A self-employed tax preparer, banker, mortgage broker, interior designer , owner of a property management company and others called have been charged in participating in a mortgage fraud scheme to sell four high-end luxury properties to "straw buyers" were indicted. An indictment is merely an accusation and all defendants are presumed innocent unless and until proven guilty in court.
Carter M. Stewart, United States Attorney for the Southern District of Ohio, Ohio Attorney General Richard Cordray, Warren County Prosecuting Attorney Rachel Hutzel, and Keith L. Bennett, Special Agent in Charge, Federal Bureau of Investigation (FBI) and other task force participants announced the indictment.
Stewart commended the investigation by the Greater Cincinnati Mortgage Fraud Task Force. The Greater Cincinnati Mortgage Fraud Task Force is a multi-agency, multi-jurisdictional initiative dedicated to combating the mortgage fraud problem in the Southern District of Ohio.
The charges stem from the sale of four residential properties in 2006 to 2007, three of which were sold for approximately $2 million each. The indictment alleges that each conspired to defraud lenders involved with the sales.
The scheme, as alleged in the indictment, involved locating two people willing to buy the properties in name only and let their names is used on loan applications. The indictment alleges that they worked with a mortgage broker who submitted fraudulent loan applications that contained false income and assets. According to the indictment, the banker gave a customer bank account statement to be used as a "go-by" to create fictitious account statements to support fraudulent assets on the loan applications.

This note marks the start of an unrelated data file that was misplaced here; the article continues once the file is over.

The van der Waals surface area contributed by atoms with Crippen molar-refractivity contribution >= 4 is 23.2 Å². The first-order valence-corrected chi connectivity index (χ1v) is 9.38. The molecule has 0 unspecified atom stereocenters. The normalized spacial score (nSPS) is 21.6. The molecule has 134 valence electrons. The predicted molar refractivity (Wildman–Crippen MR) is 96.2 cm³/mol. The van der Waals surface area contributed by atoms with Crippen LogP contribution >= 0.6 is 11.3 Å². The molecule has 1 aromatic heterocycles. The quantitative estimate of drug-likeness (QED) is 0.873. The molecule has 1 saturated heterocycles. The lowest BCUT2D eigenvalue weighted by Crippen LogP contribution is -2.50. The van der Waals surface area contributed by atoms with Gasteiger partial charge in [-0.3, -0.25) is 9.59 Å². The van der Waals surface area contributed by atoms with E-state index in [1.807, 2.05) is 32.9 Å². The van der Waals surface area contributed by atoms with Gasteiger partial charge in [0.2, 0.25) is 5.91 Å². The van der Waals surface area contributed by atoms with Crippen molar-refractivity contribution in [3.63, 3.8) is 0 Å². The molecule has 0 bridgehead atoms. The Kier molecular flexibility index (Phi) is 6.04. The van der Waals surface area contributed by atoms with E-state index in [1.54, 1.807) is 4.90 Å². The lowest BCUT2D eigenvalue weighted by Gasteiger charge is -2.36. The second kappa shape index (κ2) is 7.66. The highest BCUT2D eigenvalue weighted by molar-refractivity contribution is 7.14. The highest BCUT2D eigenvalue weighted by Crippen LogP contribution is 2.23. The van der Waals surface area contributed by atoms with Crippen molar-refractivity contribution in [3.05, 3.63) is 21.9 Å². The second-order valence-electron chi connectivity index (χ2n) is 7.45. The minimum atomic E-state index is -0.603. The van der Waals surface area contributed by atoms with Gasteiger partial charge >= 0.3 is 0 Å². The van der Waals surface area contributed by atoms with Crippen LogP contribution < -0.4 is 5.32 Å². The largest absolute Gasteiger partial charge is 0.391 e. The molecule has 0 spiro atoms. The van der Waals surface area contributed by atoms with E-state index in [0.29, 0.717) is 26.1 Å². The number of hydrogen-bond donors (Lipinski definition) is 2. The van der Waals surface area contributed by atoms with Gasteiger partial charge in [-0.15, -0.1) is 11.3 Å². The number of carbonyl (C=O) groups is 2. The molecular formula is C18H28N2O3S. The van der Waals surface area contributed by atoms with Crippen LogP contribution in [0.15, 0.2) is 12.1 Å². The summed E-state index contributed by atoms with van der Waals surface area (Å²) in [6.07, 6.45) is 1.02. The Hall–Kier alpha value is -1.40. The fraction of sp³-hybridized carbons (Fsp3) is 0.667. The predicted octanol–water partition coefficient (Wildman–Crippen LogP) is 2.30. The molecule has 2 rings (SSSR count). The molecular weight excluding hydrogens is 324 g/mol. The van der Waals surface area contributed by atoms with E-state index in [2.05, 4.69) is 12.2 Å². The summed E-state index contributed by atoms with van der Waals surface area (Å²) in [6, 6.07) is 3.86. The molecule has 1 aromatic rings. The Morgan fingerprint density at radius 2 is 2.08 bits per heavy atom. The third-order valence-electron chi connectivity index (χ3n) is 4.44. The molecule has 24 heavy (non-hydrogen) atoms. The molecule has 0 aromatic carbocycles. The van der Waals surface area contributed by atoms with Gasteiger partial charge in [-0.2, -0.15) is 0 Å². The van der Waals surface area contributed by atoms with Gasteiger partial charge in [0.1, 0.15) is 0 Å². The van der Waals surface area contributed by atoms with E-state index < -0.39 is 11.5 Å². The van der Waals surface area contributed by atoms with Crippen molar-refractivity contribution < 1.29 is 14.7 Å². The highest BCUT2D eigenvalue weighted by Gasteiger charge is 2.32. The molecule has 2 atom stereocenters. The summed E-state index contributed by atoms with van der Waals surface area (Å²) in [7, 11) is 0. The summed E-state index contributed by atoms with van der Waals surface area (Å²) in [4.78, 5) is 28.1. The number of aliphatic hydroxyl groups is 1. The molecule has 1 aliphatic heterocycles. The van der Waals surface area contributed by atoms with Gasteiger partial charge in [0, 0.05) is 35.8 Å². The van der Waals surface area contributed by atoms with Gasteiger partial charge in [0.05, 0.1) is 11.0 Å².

The indictment also alleges that provided documentation to the lenders falsely stating that they had received down payments from the borrowers when they had not. The indictment alleges that the defendants conspired with to have the fraudulent loans approved in order to sell their properties.
The indictment alleges that the defendants benefited from the scheme because they were able to sell their expensive properties, get out from under substantial mortgages, and receive additional loan proceeds.
The indictment charges all four defendants with conspiracy are charged with conspiracy to commit wire fraud and wire fraud, both crimes punishable by up to 20 years' imprisonment.
Two of them are charged with conspiracy to commit loan fraud, punishable by up to five years' imprisonment, and two counts of loan fraud. Each count of loan fraud is punishable by up to 30 years' imprisonment.
The indictment also seeks forfeiture of any property or assets derived as a result of the crimes. Loan proceeds from the alleged fraud totaled approximately $6.7 million. Charges have been filed separately against the straw buyers, one has been charged with conspiracy to commit wire fraud punishable by up to 30 years' imprisonment, the other has been charged with loan fraud, punishable by up to 30 years' imprisonment.
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We must be vigilant against fraud, recognizing its signs and taking proactive, definite, and realistic steps to not only prevent it but also punish it.
It starts with me.
It starts with you.
It starts with us...
Michael S. Richardson
Director/Mortgage Fraud Services
Author of "An American Epidemic, Mortgage Fraud a Serious Business"